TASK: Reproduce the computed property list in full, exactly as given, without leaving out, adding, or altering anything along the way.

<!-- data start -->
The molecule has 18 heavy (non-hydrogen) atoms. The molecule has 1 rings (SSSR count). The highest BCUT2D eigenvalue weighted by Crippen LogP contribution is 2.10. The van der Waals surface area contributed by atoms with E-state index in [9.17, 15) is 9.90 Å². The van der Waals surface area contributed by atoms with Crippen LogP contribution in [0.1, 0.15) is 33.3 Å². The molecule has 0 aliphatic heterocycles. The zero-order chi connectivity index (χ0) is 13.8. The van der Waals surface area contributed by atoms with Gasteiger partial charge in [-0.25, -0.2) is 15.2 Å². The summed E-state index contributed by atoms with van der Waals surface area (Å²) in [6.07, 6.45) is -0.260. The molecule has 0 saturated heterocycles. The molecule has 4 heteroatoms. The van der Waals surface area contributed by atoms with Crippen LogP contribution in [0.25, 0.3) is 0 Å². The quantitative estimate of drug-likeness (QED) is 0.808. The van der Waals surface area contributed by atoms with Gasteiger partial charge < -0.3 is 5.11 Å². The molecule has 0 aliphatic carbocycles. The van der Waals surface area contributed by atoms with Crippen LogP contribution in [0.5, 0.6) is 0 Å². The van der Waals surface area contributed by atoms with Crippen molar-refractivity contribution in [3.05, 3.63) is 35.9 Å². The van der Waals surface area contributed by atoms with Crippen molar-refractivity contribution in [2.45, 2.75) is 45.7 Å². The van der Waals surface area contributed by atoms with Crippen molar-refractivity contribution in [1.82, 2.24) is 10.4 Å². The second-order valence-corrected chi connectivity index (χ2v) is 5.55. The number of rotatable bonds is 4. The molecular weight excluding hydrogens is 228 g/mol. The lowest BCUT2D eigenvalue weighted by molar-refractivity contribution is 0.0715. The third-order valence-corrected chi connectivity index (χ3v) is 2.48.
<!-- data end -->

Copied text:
The molecule has 18 heavy (non-hydrogen) atoms. The molecule has 1 rings (SSSR count). The highest BCUT2D eigenvalue weighted by Crippen LogP contribution is 2.10. The van der Waals surface area contributed by atoms with E-state index in [9.17, 15) is 9.90 Å². The van der Waals surface area contributed by atoms with Crippen LogP contribution in [0.1, 0.15) is 33.3 Å². The molecule has 0 aliphatic heterocycles. The zero-order chi connectivity index (χ0) is 13.8. The van der Waals surface area contributed by atoms with Gasteiger partial charge in [-0.25, -0.2) is 15.2 Å². The summed E-state index contributed by atoms with van der Waals surface area (Å²) in [6.07, 6.45) is -0.260. The molecule has 0 saturated heterocycles. The molecule has 4 heteroatoms. The van der Waals surface area contributed by atoms with Crippen LogP contribution in [0.25, 0.3) is 0 Å². The quantitative estimate of drug-likeness (QED) is 0.808. The van der Waals surface area contributed by atoms with Gasteiger partial charge < -0.3 is 5.11 Å². The molecule has 0 aliphatic carbocycles. The van der Waals surface area contributed by atoms with Crippen LogP contribution in [0.5, 0.6) is 0 Å². The van der Waals surface area contributed by atoms with Crippen molar-refractivity contribution in [3.05, 3.63) is 35.9 Å². The van der Waals surface area contributed by atoms with Crippen molar-refractivity contribution in [2.45, 2.75) is 45.7 Å². The van der Waals surface area contributed by atoms with Crippen molar-refractivity contribution in [1.82, 2.24) is 10.4 Å². The second-order valence-corrected chi connectivity index (χ2v) is 5.55. The number of rotatable bonds is 4. The molecular weight excluding hydrogens is 228 g/mol. The lowest BCUT2D eigenvalue weighted by molar-refractivity contribution is 0.0715. The third-order valence-corrected chi connectivity index (χ3v) is 2.48.